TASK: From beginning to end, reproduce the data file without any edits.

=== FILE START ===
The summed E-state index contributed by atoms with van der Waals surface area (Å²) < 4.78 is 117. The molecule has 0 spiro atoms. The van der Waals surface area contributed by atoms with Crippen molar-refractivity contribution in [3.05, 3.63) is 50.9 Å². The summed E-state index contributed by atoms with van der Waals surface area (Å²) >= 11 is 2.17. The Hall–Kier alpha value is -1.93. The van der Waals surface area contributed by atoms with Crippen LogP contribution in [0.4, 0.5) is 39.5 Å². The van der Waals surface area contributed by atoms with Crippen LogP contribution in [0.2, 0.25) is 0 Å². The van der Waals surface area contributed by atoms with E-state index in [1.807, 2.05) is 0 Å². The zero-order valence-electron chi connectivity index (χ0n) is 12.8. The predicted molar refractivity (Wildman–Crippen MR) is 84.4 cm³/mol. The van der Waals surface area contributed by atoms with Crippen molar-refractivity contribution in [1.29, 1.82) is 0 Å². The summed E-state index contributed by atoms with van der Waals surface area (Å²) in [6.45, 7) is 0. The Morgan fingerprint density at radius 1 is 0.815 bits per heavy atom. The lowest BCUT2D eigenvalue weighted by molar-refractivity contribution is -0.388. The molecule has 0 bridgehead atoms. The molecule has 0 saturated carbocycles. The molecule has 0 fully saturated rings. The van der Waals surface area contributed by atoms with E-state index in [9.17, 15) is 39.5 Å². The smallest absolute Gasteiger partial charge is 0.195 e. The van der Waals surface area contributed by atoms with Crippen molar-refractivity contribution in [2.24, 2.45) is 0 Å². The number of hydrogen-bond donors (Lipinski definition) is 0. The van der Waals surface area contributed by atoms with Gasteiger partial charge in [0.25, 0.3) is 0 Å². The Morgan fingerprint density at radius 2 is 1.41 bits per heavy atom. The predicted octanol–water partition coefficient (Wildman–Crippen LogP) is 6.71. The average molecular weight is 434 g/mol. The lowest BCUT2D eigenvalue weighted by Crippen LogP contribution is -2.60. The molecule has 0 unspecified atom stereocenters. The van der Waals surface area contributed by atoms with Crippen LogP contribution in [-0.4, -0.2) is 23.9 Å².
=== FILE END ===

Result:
The summed E-state index contributed by atoms with van der Waals surface area (Å²) < 4.78 is 117. The molecule has 0 spiro atoms. The van der Waals surface area contributed by atoms with Crippen molar-refractivity contribution in [3.05, 3.63) is 50.9 Å². The summed E-state index contributed by atoms with van der Waals surface area (Å²) >= 11 is 2.17. The Hall–Kier alpha value is -1.93. The van der Waals surface area contributed by atoms with Crippen LogP contribution in [0.4, 0.5) is 39.5 Å². The van der Waals surface area contributed by atoms with Crippen LogP contribution in [0.2, 0.25) is 0 Å². The van der Waals surface area contributed by atoms with E-state index in [1.807, 2.05) is 0 Å². The zero-order valence-electron chi connectivity index (χ0n) is 12.8. The predicted molar refractivity (Wildman–Crippen MR) is 84.4 cm³/mol. The van der Waals surface area contributed by atoms with Crippen molar-refractivity contribution in [1.29, 1.82) is 0 Å². The summed E-state index contributed by atoms with van der Waals surface area (Å²) in [6.45, 7) is 0. The Morgan fingerprint density at radius 1 is 0.815 bits per heavy atom. The lowest BCUT2D eigenvalue weighted by molar-refractivity contribution is -0.388. The molecule has 0 bridgehead atoms. The molecule has 0 saturated carbocycles. The molecule has 0 fully saturated rings. The van der Waals surface area contributed by atoms with E-state index in [9.17, 15) is 39.5 Å². The smallest absolute Gasteiger partial charge is 0.195 e. The van der Waals surface area contributed by atoms with Crippen molar-refractivity contribution in [2.24, 2.45) is 0 Å². The number of hydrogen-bond donors (Lipinski definition) is 0. The van der Waals surface area contributed by atoms with Gasteiger partial charge in [0.25, 0.3) is 0 Å². The Morgan fingerprint density at radius 2 is 1.41 bits per heavy atom. The predicted octanol–water partition coefficient (Wildman–Crippen LogP) is 6.71. The average molecular weight is 434 g/mol. The lowest BCUT2D eigenvalue weighted by Crippen LogP contribution is -2.60. The molecule has 0 unspecified atom stereocenters. The van der Waals surface area contributed by atoms with Crippen LogP contribution in [-0.4, -0.2) is 23.9 Å².